Voting 4-0, with Vice Mayor Ray Mueller recused, the council approved a request by street residents that the city turn over an approximately 53-by-60-foot tangle of greenery in the public right-of-way to adjoining homeowners — a process called abandonment.
"We're delighted the council upheld the rights of Louise Street homeowners. We hope Mr. Sinnott will accept the city's decision — which it reached after three different public meetings — so that he can start building his house at its historical address and location and we wish him well," said Michael Schwarz, a Louise Street resident.
The abandonment agreement includes clauses preserving pedestrian access, preventing future homeowners from building on the space and indemnifying the city against any potential lawsuit. The neighbors would be responsible for any legal costs and damages.
Mayor Peter Ohtaki said he was elected to make policy, not law. "I'm not a judge ... from a policy standpoint I have to look at abandonment as the right way of preserving and balancing value and the general plan."
The council urged both sides to reach a compromise before resorting to the courts, while acknowledging that sorting out the legal property rights issues involved will take an experienced judge.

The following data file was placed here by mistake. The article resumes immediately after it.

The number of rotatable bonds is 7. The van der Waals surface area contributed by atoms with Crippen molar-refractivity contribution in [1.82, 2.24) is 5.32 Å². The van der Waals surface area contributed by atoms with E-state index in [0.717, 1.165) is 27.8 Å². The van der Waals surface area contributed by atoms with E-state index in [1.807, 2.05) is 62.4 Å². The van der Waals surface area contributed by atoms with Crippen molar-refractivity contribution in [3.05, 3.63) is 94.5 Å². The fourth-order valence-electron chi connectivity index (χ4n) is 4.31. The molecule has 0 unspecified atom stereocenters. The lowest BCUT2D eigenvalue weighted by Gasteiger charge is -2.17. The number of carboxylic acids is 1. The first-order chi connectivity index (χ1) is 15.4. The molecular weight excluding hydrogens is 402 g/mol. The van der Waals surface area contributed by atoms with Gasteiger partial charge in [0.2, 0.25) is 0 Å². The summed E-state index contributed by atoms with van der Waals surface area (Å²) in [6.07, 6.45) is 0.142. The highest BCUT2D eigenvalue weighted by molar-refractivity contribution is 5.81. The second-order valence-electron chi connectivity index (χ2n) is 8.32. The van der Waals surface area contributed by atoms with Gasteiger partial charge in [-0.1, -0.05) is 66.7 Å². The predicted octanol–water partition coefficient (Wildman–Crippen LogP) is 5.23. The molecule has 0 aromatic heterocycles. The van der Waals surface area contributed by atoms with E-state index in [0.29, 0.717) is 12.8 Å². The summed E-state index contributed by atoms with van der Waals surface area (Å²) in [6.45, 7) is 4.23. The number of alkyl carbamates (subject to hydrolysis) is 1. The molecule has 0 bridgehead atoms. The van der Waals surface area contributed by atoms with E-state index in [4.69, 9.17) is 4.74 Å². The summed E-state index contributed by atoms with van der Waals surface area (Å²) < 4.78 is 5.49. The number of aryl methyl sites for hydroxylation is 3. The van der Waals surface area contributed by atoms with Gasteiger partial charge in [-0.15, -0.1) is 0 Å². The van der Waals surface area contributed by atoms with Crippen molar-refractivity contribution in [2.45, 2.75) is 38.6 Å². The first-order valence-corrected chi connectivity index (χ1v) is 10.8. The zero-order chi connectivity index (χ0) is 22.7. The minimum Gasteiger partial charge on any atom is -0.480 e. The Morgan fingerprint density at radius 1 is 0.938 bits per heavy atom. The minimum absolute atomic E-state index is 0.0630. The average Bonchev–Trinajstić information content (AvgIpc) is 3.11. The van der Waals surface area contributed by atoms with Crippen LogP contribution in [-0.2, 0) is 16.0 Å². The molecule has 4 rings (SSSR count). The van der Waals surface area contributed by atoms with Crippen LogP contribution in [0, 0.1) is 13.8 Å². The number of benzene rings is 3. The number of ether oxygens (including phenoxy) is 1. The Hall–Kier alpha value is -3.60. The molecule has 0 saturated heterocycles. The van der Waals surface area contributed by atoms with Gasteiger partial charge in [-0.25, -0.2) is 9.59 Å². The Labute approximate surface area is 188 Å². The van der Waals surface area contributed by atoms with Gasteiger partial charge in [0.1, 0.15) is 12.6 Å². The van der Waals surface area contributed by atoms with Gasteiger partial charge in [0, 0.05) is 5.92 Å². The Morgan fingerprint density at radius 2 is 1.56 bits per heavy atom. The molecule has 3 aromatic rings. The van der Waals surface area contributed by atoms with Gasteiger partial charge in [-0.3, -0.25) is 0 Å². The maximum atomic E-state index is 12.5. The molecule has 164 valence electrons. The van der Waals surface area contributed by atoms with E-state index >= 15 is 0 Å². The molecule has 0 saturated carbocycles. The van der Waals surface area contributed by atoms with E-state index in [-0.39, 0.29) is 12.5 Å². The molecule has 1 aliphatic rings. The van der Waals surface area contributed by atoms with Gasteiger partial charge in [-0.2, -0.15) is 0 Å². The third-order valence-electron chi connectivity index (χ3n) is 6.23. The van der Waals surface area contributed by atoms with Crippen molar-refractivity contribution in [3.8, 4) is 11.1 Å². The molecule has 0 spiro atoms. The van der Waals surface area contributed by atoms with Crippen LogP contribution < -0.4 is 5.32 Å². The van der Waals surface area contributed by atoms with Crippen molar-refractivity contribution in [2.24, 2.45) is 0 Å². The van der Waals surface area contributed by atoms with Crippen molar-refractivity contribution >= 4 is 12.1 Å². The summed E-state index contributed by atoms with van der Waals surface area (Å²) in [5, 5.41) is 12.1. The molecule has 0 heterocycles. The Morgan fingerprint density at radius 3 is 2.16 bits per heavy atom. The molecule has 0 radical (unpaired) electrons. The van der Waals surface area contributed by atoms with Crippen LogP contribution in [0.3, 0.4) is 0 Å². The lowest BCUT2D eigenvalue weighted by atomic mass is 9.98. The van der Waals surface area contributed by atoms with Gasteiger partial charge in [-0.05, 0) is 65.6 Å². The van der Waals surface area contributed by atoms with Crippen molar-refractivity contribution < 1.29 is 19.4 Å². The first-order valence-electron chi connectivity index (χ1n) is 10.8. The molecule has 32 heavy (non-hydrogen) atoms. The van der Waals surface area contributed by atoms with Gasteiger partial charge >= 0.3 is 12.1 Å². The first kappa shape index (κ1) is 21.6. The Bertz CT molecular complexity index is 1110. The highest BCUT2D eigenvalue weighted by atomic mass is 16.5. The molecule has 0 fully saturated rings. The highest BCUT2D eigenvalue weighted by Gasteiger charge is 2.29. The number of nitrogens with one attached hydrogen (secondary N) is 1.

The Aug. 20 vote marks a likely end to wrangling the issue through the city's processes for developer Sam Sinnott and investment partner Mircea Voskerician. The two men have been trying to build a paved driveway exiting on Louise Street from a property at 1825 Santa Cruz Ave. that they purchased for redevelopment. The exit would have crossed over right-of-way, and possibly bolstered the developer's case for switching the address from Santa Cruz Avenue to Louise Street, which city staff doesn't support.
Staff initially authorized the driveway. The council then voted 3-1 to revoke the approval in the face of protests from Louise Street residents, who said that paving over the green space would damage the character of the neighborhood.
Planning commissioners voted 4-2 in June that abandonment would be consistent with the city's general plan, noting that they weren't voting on the abandonment request itself.
Both sides had asked the council to delay the abandonment hearing from July to August to explore whether a compromise could be reached, but negotiations fell apart.
No word yet from Mr. Sinnott on whether he'll now file a lawsuit.